Tag Archives: fishing

How To Select A Downrigger

What they do
Downriggers are used when trolling for fish far below the surface, which requires lures or bait to be kept at a specific depth while the boat is moving.
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How they work
Downriggers use a heavy weight to keep the lure much deeper than would be possible with a conventional sinker. By presenting the bait or lure at the desired depth while trolling, various species of fish (salmon, walleye, king mackerel) are easier to attract and catch. The downrigger consists of a mounting bracket, a spool for the stainless steel cable, a boom of fixed or varying length to allow the line to clear the boat’s gunwale, a clutch/brake mechanism to control the weight deployment and retrieval, 100 – 300’ of cable and, in many cases, a rod holder. Saltwater downriggers feature components made from corrosion- resistant materials like glass-reinforced polycarbonate, anodized aluminum and stainless steel.

The Downrigger Principle
1. The fishing line is hooked to the line release mechanism. Next, the length of the leader between lure and weight has to be determined.

2. The reel is put into freespool mode with the click engaged or kept in gear with very light drag so weight and lure can be lowered to the desired depth, which is shown on the cable footage counter. Excess line is wound back onto the reel until the rod tip bows downward.

3. When a fish strikes, the release mechanism is tripped. This separates the fishing line from the weighted downrigger cable.

4. While the weight is returned to the downrigger, the line runs free to play and land the fish.

What to look for
Manual or Electric: Downriggers are available in manual or electric models. For fishing greater depths we strongly recommend electric models because a 12V DC motor can retrieve the weighted cable at speeds of more than 200’/min on fast models, which is hard to match by cranking a manual spool. Sophisticated electric downriggers can retrieve the line automatically while the angler fights the fish, and stop when the weight breaks the surface. Some high-end models can interface with fishing sonars or fishfinders, or they can be programmed to jig the lure automatically to attract fish. For smaller boats we recommend manual models, which are more economically priced, lighter and more compact.

Mounting Options:To maximize performance, downriggers can be mounted in a variety of positions, depending on the type of boat. As mentioned above, some small units simply clamp to the gunwale while others attach to a fixed mount that offers strength and durability at the expense of flexibility. Tilt mounts offer one fixed mounting position for fishing but slant the downrigger inboards for docking purposes. In our opinion, the most versatile method of mounting a downrigger use pedestal/swivel mounts. The advantages are obvious: they offer 360 degree rotation and multiple locking positions for maximum control and convenience during fishing. They also allow the downrigger to be swung out of the way for docking. If drilling holes into your boat for permanent mounting brackets is not your cup of tea, gimbal mounts that slide into flush-mounted rod holders are a practical alternative. The drawback of this system is the necessity to lift the downrigger out of the rod holder when the boat docks. Portable models that attach to the gunwale with a C-clamp are practical for very small craft or boats that are rented for an afternoon of fishing.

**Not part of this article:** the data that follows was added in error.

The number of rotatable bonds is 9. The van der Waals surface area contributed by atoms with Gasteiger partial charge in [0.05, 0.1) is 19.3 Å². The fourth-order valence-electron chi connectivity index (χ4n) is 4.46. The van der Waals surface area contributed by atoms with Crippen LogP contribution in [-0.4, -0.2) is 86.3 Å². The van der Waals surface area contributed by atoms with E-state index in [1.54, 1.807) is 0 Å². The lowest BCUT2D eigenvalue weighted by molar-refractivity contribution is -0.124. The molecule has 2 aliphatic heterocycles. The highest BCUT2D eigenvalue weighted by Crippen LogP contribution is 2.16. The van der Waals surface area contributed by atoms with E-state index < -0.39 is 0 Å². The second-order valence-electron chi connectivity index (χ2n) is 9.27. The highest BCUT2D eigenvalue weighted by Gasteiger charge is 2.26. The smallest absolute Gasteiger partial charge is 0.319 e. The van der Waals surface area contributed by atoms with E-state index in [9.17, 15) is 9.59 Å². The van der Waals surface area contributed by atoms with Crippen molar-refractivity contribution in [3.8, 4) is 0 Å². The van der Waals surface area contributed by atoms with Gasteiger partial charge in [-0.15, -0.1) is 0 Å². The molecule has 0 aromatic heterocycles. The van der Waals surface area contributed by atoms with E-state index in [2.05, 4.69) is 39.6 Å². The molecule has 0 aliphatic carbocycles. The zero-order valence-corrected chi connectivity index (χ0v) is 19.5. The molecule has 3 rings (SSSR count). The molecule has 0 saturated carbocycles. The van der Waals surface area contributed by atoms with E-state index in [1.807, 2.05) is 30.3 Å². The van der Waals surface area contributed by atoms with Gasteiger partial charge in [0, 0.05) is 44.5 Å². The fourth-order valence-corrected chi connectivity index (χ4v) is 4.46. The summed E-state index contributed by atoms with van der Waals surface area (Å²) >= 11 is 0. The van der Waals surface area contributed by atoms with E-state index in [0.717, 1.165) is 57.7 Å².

Horizontal or Vertical Reels: This is largely determined by which manufacturer’s products you prefer; Scotty is generally known for horizontal spool design, which provides a “low profile, for easy winding and compact storage” while Cannon and Penn use vertical reels. We recommend trying to fish on boats that use both styles to see which one is right for you.

Boom Length and Style: Generally, bigger boats should use downriggers with longer booms to ensure that the weight swings clear of the topsides. But storing units with long booms is a hassle; so many models have the option of a telescoping boom to allow compact storage. For heavy weights, a rigid stainless steel boom may be a better choice because of its greater stiffness.

Clutch/Brake Mechanism: All downriggers have a clutch/brake mechanism to control the deployment and retrieval of the weight. One feature we like is a combination of brake and clutch on the reel like the one offered by Penn, to allow simple, one-handed operation. This is especially useful when fishing alone.

Retrieve Speed and Amp Draw: Retrieve speed is important when fishing deeper waters and low amperage draw is easy on the battery, which is important on boats with limited power supply. Currently, Scotty offers the fastest retrieval speeds and the lowest amperage draw for a given workload for electric downriggers ( e.g. 235’/min @ 5 amps for a 7-pound weight). The speed for manual retrieval depends on your arm strength, cranking technique and the size of the spool. If one revolution of the crank takes up 2’of cable, it requires 100 revolutions to wind up 200’. Combined with a 10 lb. weight that is a pretty good workout.

Positive Ion Control (PIC): PIC uses the conductivity of the downrigger cable to emit positive ions, which allegedly attract fish. Since we generally limit out, it’s not obvious if it’s the positive ion control or our skill that makes the difference…